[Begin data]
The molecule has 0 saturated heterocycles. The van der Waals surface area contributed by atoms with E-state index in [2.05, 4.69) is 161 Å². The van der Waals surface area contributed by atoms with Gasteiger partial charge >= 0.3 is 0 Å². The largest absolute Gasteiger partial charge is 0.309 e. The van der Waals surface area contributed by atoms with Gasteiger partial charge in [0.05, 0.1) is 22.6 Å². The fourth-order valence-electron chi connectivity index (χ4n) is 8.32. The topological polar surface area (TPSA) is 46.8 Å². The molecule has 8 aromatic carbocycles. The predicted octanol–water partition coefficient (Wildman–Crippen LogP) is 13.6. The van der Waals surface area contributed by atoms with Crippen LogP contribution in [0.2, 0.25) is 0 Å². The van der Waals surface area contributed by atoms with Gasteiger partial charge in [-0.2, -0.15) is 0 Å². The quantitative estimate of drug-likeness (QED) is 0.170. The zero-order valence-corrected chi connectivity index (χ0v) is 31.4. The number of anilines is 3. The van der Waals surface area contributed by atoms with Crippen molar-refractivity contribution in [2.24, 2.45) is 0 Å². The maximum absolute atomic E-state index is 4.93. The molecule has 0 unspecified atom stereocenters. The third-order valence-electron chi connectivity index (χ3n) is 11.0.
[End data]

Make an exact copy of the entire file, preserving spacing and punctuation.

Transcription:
The molecule has 0 saturated heterocycles. The van der Waals surface area contributed by atoms with E-state index in [2.05, 4.69) is 161 Å². The van der Waals surface area contributed by atoms with Gasteiger partial charge >= 0.3 is 0 Å². The largest absolute Gasteiger partial charge is 0.309 e. The van der Waals surface area contributed by atoms with Gasteiger partial charge in [0.05, 0.1) is 22.6 Å². The fourth-order valence-electron chi connectivity index (χ4n) is 8.32. The topological polar surface area (TPSA) is 46.8 Å². The molecule has 8 aromatic carbocycles. The predicted octanol–water partition coefficient (Wildman–Crippen LogP) is 13.6. The van der Waals surface area contributed by atoms with Crippen LogP contribution in [0.2, 0.25) is 0 Å². The van der Waals surface area contributed by atoms with Gasteiger partial charge in [-0.2, -0.15) is 0 Å². The quantitative estimate of drug-likeness (QED) is 0.170. The zero-order valence-corrected chi connectivity index (χ0v) is 31.4. The number of anilines is 3. The van der Waals surface area contributed by atoms with Crippen molar-refractivity contribution in [2.24, 2.45) is 0 Å². The maximum absolute atomic E-state index is 4.93. The molecule has 0 unspecified atom stereocenters. The third-order valence-electron chi connectivity index (χ3n) is 11.0.